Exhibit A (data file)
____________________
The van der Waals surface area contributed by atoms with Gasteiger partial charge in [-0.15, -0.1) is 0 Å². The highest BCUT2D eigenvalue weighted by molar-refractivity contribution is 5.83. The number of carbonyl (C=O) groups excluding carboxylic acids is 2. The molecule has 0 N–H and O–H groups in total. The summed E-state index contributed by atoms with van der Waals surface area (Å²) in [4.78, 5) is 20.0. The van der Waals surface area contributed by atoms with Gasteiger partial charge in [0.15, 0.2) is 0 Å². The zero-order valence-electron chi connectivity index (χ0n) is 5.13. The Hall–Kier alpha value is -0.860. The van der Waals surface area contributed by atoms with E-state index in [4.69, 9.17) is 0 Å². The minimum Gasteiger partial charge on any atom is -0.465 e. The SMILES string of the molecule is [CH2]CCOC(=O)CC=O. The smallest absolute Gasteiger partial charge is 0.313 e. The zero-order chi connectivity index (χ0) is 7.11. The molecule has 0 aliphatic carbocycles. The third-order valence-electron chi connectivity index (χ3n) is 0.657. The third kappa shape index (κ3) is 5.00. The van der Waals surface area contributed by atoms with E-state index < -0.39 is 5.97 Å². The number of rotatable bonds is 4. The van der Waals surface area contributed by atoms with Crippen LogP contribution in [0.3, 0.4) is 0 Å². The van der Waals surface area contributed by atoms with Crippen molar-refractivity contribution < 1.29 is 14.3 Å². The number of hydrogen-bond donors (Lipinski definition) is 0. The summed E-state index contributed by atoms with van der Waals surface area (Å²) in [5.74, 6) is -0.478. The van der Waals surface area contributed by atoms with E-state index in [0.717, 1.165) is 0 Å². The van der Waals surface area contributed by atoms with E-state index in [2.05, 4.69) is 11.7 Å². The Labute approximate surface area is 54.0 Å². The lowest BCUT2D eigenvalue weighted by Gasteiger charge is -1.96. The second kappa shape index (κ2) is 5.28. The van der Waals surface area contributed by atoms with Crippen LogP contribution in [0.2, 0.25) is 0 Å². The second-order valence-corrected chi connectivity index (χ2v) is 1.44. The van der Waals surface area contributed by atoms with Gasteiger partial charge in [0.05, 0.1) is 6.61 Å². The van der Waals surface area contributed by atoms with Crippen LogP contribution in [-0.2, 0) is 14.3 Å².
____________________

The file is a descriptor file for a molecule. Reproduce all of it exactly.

The van der Waals surface area contributed by atoms with Gasteiger partial charge in [-0.15, -0.1) is 0 Å². The highest BCUT2D eigenvalue weighted by molar-refractivity contribution is 5.83. The number of carbonyl (C=O) groups excluding carboxylic acids is 2. The molecule has 0 N–H and O–H groups in total. The summed E-state index contributed by atoms with van der Waals surface area (Å²) in [4.78, 5) is 20.0. The van der Waals surface area contributed by atoms with Gasteiger partial charge in [0.15, 0.2) is 0 Å². The zero-order valence-electron chi connectivity index (χ0n) is 5.13. The Hall–Kier alpha value is -0.860. The van der Waals surface area contributed by atoms with E-state index in [4.69, 9.17) is 0 Å². The minimum Gasteiger partial charge on any atom is -0.465 e. The SMILES string of the molecule is [CH2]CCOC(=O)CC=O. The smallest absolute Gasteiger partial charge is 0.313 e. The zero-order chi connectivity index (χ0) is 7.11. The molecule has 0 aliphatic carbocycles. The third-order valence-electron chi connectivity index (χ3n) is 0.657. The third kappa shape index (κ3) is 5.00. The van der Waals surface area contributed by atoms with E-state index < -0.39 is 5.97 Å². The number of rotatable bonds is 4. The van der Waals surface area contributed by atoms with Crippen LogP contribution in [0.3, 0.4) is 0 Å². The van der Waals surface area contributed by atoms with Crippen molar-refractivity contribution < 1.29 is 14.3 Å². The number of hydrogen-bond donors (Lipinski definition) is 0. The summed E-state index contributed by atoms with van der Waals surface area (Å²) in [5.74, 6) is -0.478. The van der Waals surface area contributed by atoms with E-state index in [0.717, 1.165) is 0 Å². The van der Waals surface area contributed by atoms with E-state index in [2.05, 4.69) is 11.7 Å². The Labute approximate surface area is 54.0 Å². The lowest BCUT2D eigenvalue weighted by Gasteiger charge is -1.96. The second kappa shape index (κ2) is 5.28. The van der Waals surface area contributed by atoms with Crippen LogP contribution in [0.2, 0.25) is 0 Å². The second-order valence-corrected chi connectivity index (χ2v) is 1.44. The van der Waals surface area contributed by atoms with Gasteiger partial charge in [0.05, 0.1) is 6.61 Å². The van der Waals surface area contributed by atoms with Crippen LogP contribution in [-0.2, 0) is 14.3 Å².